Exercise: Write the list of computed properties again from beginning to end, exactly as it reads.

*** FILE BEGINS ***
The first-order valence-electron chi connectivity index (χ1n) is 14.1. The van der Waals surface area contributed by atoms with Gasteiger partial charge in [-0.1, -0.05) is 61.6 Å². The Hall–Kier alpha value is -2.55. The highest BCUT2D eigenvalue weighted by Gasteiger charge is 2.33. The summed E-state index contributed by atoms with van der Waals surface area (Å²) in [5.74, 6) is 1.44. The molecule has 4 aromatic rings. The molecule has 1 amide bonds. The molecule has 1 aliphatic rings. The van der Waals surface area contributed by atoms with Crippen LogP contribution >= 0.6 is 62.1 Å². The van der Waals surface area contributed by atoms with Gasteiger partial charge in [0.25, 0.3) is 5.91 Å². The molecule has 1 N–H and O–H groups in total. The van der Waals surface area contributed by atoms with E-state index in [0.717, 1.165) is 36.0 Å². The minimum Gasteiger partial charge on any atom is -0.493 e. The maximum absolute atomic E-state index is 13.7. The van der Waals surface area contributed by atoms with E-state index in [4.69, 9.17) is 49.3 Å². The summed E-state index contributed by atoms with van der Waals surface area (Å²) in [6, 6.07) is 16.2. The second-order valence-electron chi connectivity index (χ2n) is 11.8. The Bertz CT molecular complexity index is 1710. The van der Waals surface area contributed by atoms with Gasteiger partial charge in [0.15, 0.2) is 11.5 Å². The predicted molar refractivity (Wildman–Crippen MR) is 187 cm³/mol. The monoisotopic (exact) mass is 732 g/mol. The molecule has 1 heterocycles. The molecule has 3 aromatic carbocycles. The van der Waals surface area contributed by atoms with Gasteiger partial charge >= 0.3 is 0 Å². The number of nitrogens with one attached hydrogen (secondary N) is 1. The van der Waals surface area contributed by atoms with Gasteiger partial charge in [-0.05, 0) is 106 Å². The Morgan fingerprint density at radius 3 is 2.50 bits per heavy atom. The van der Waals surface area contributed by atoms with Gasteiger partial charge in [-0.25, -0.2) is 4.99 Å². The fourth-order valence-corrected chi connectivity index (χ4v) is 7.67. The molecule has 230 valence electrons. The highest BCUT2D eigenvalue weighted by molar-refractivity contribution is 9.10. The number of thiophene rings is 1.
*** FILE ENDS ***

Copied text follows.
The first-order valence-electron chi connectivity index (χ1n) is 14.1. The van der Waals surface area contributed by atoms with Gasteiger partial charge in [-0.1, -0.05) is 61.6 Å². The Hall–Kier alpha value is -2.55. The highest BCUT2D eigenvalue weighted by Gasteiger charge is 2.33. The summed E-state index contributed by atoms with van der Waals surface area (Å²) in [5.74, 6) is 1.44. The molecule has 4 aromatic rings. The molecule has 1 amide bonds. The molecule has 1 aliphatic rings. The van der Waals surface area contributed by atoms with Crippen LogP contribution >= 0.6 is 62.1 Å². The van der Waals surface area contributed by atoms with Gasteiger partial charge in [0.25, 0.3) is 5.91 Å². The molecule has 1 N–H and O–H groups in total. The van der Waals surface area contributed by atoms with E-state index in [0.717, 1.165) is 36.0 Å². The minimum Gasteiger partial charge on any atom is -0.493 e. The maximum absolute atomic E-state index is 13.7. The van der Waals surface area contributed by atoms with E-state index in [4.69, 9.17) is 49.3 Å². The summed E-state index contributed by atoms with van der Waals surface area (Å²) in [6, 6.07) is 16.2. The second-order valence-electron chi connectivity index (χ2n) is 11.8. The Bertz CT molecular complexity index is 1710. The van der Waals surface area contributed by atoms with Gasteiger partial charge in [0.15, 0.2) is 11.5 Å². The predicted molar refractivity (Wildman–Crippen MR) is 187 cm³/mol. The monoisotopic (exact) mass is 732 g/mol. The molecule has 1 heterocycles. The molecule has 3 aromatic carbocycles. The van der Waals surface area contributed by atoms with Gasteiger partial charge >= 0.3 is 0 Å². The number of nitrogens with one attached hydrogen (secondary N) is 1. The van der Waals surface area contributed by atoms with Gasteiger partial charge in [-0.05, 0) is 106 Å². The Morgan fingerprint density at radius 3 is 2.50 bits per heavy atom. The van der Waals surface area contributed by atoms with Gasteiger partial charge in [-0.25, -0.2) is 4.99 Å². The fourth-order valence-corrected chi connectivity index (χ4v) is 7.67. The molecule has 230 valence electrons. The highest BCUT2D eigenvalue weighted by molar-refractivity contribution is 9.10. The number of thiophene rings is 1.